Raleigh-based TraKid Helps Parents Keep Sight Of Kids In Amusement Parks

The TraKid platform keeps parents and their kids connected in amusement parks through active tracking via a wearable device.

Any parent who has temporarily lost their child in a crowded amusement park probably knows what pure terror feels like. Disney World can transform from a magical kingdom into a maze of fear.

Brandon Kashani and his Raleigh-based startup TraKid aim to keep kids connected to parents using technology. TraKid offers a wearable tracking device for children and a software platform rolled into a mobile app that allows parents to locate said kids.

“Our main mission is to prevent the separation of any parent from their child,” said Kashani, CEO of TraKid.

A parent using TraKid rents the wearable child tracking device when they enter the park for $10-20, downloads the app and pairs the device. Kashani says the company’s goal is that parents never have to involve park security if they get separated from their child. In case they can’t access the child, though, the TraKid app has an “I lost my child” button that notifies security.

The TraKid product offers a new solution to the market, Kashani says, because it is designed for theme parks at a reasonable price. The wearable device—which Kashani compares to an Apple Watch but thicker—has live, accurate tracking for indoors and outdoors with a long-lasting battery and a comfortable, waterproof design.

Trakid outsourced the software development, calling on fellow HQ Raleigh-based company Lithios to help. The startup also participated in RIoT‘s accelerator program in Wilson this year. 

Bigger problem than he first realized

When Kashani first did some market research, he found some data claiming that 10-11 kids go missing in amusement parks every day. When he met with the company’s first interested park and recited those figures, he said the executives laughed.

In their small- to mid-sized park, they said they lose 40-50 kids a day and it takes 10-30 minutes to find them, along with a lot of resources, as part of an outdated procedure.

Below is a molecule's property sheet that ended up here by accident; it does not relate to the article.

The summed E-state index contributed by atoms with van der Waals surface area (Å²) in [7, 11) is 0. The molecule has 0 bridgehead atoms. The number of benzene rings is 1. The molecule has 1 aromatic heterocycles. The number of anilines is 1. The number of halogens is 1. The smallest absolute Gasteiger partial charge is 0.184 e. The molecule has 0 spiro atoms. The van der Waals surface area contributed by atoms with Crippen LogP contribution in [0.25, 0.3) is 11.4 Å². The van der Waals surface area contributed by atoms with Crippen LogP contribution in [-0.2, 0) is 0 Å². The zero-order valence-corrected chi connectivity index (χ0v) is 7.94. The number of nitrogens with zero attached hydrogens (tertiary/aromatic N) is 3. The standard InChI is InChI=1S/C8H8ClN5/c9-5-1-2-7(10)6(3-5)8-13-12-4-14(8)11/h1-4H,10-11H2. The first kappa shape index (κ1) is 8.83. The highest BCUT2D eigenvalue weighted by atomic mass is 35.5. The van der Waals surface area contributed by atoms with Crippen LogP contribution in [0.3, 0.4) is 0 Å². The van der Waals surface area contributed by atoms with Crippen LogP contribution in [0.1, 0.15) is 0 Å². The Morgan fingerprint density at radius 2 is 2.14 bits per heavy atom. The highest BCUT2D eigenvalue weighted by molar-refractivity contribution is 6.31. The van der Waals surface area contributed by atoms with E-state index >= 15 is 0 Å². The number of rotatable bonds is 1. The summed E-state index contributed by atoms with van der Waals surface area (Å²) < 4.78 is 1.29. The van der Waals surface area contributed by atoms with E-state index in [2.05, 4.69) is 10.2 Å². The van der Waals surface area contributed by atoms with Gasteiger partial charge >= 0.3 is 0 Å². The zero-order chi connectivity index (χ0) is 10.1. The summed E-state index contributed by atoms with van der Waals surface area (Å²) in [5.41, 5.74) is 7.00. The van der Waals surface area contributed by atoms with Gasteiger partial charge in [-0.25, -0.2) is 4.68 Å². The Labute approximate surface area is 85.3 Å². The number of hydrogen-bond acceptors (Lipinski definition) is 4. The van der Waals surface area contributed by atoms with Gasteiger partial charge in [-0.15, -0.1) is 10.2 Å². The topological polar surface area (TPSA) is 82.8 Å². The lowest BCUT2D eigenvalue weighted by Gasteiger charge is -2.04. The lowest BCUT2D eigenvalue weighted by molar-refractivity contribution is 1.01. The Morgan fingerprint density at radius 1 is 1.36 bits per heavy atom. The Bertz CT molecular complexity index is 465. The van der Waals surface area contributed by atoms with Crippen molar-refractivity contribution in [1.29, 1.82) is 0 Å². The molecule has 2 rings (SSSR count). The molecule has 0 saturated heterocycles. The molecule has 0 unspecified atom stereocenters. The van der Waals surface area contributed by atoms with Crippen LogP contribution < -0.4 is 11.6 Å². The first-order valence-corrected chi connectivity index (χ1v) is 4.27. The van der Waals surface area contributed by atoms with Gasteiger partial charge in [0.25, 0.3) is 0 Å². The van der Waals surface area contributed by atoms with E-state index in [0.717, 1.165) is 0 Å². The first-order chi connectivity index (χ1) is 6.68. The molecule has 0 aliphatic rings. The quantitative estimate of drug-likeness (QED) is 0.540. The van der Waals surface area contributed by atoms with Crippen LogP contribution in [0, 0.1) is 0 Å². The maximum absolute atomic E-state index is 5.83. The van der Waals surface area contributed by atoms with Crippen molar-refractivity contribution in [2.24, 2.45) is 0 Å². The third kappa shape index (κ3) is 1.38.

Kashani—who credits growing up in a family of entrepreneurs for his interest in finding and tackling problems—met with the executives after reaching out to several companies on LinkedIn with the idea for a child-tracking system. He wasn’t expecting such strong interest for the TraKid idea, which actually came from a team of four he was a part of during a senior entrepreneurship class at NC State in 2017-’18.

“I went to the amusement park expecting to meet with the head of operations one-on-one, kind of casual,” Kashani said. “Then I walk in the conference room, and the conference room is filled with all the execs of the company.”

Kashani said he was shocked to see the heads of security, marketing, admissions and operations. Kashani told them they were students with a project—”not a real company”—but the park was still interested.

After admittedly not having done much preparation for the park meeting, once he saw the executives’ interest, Kashani redoubled his efforts on market research.

“I spoke to, like, 50-100 parents who had experienced losing their kid at the park,” Kashani said. “That was terrifying for them. Imagining how they felt when they lost their kid, even if it was for five minutes it felt like two hours for them.”

At the moment, TraKid is focusing on amusement parks, though Kashani said he envisions his product serving other locations and use cases in the future. The company was supposed to do a pilot run with Virginia’s Kings Dominion amusement park this summer before the coronavirus pandemic put those plans on hold.

The company has raised half a million dollars in outside investment and is in the process of raising more, Kashani said. He built a C-Suite after graduation through “a lot of networking and connections” and now heads six full-time employees and four part-time contractors.

Kashani said some team members have temporarily lost their own kids, at the beach and amusement parks, which motivates them to work for TraKid.

Said Kashani, “Almost everyone on the team—especially the more experienced people—are on the team just because they want to do good in the world.”

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About Elizabeth Moore 38 Articles
Elizabeth Moore tells the stories of the Triangle's tech startups as GrepBeat's summer intern. She is a rising junior at UNC Chapel Hill majoring in journalism and Spanish. You can contact Elizabeth on Twitter (@elizltmoore) and LinkedIn.